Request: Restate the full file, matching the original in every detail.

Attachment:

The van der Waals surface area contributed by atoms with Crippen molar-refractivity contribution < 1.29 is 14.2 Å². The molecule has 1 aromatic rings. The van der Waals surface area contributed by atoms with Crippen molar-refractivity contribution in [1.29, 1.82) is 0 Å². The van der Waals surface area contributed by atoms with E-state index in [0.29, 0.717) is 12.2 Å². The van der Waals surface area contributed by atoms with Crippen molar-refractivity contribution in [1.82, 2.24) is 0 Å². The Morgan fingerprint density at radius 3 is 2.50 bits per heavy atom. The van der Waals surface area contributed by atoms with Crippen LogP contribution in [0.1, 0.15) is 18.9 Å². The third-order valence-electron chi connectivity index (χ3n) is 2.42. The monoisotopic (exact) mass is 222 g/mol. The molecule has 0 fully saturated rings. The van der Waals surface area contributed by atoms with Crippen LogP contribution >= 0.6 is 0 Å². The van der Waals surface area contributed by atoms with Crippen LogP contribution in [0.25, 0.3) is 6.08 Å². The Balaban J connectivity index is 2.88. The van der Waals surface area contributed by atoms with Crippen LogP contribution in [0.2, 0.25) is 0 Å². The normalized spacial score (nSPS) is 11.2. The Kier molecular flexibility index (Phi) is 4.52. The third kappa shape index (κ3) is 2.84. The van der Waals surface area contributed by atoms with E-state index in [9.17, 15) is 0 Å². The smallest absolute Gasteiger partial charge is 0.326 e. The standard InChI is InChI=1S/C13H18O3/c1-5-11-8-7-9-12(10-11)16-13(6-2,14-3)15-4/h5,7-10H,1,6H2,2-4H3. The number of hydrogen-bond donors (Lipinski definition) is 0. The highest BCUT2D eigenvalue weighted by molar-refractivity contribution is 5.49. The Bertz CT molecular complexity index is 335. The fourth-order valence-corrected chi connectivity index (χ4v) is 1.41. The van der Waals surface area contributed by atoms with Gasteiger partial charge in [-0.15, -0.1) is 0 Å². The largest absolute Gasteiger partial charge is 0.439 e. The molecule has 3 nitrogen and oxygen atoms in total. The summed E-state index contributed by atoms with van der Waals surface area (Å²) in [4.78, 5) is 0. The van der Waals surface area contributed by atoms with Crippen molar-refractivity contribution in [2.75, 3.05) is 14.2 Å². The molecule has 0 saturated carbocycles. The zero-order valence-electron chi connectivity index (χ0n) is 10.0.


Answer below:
The van der Waals surface area contributed by atoms with Crippen molar-refractivity contribution < 1.29 is 14.2 Å². The molecule has 1 aromatic rings. The van der Waals surface area contributed by atoms with Crippen molar-refractivity contribution in [1.29, 1.82) is 0 Å². The van der Waals surface area contributed by atoms with E-state index in [0.29, 0.717) is 12.2 Å². The van der Waals surface area contributed by atoms with Crippen molar-refractivity contribution in [1.82, 2.24) is 0 Å². The Morgan fingerprint density at radius 3 is 2.50 bits per heavy atom. The van der Waals surface area contributed by atoms with Crippen LogP contribution in [0.1, 0.15) is 18.9 Å². The third-order valence-electron chi connectivity index (χ3n) is 2.42. The monoisotopic (exact) mass is 222 g/mol. The molecule has 0 fully saturated rings. The van der Waals surface area contributed by atoms with Crippen LogP contribution >= 0.6 is 0 Å². The van der Waals surface area contributed by atoms with Crippen LogP contribution in [0.25, 0.3) is 6.08 Å². The Balaban J connectivity index is 2.88. The van der Waals surface area contributed by atoms with Crippen LogP contribution in [0.2, 0.25) is 0 Å². The normalized spacial score (nSPS) is 11.2. The Kier molecular flexibility index (Phi) is 4.52. The third kappa shape index (κ3) is 2.84. The van der Waals surface area contributed by atoms with E-state index in [9.17, 15) is 0 Å². The smallest absolute Gasteiger partial charge is 0.326 e. The standard InChI is InChI=1S/C13H18O3/c1-5-11-8-7-9-12(10-11)16-13(6-2,14-3)15-4/h5,7-10H,1,6H2,2-4H3. The number of hydrogen-bond donors (Lipinski definition) is 0. The highest BCUT2D eigenvalue weighted by molar-refractivity contribution is 5.49. The Bertz CT molecular complexity index is 335. The fourth-order valence-corrected chi connectivity index (χ4v) is 1.41. The van der Waals surface area contributed by atoms with Gasteiger partial charge in [-0.15, -0.1) is 0 Å². The largest absolute Gasteiger partial charge is 0.439 e. The molecule has 3 nitrogen and oxygen atoms in total. The summed E-state index contributed by atoms with van der Waals surface area (Å²) in [4.78, 5) is 0. The van der Waals surface area contributed by atoms with Crippen molar-refractivity contribution in [2.75, 3.05) is 14.2 Å². The molecule has 0 saturated carbocycles. The zero-order valence-electron chi connectivity index (χ0n) is 10.0.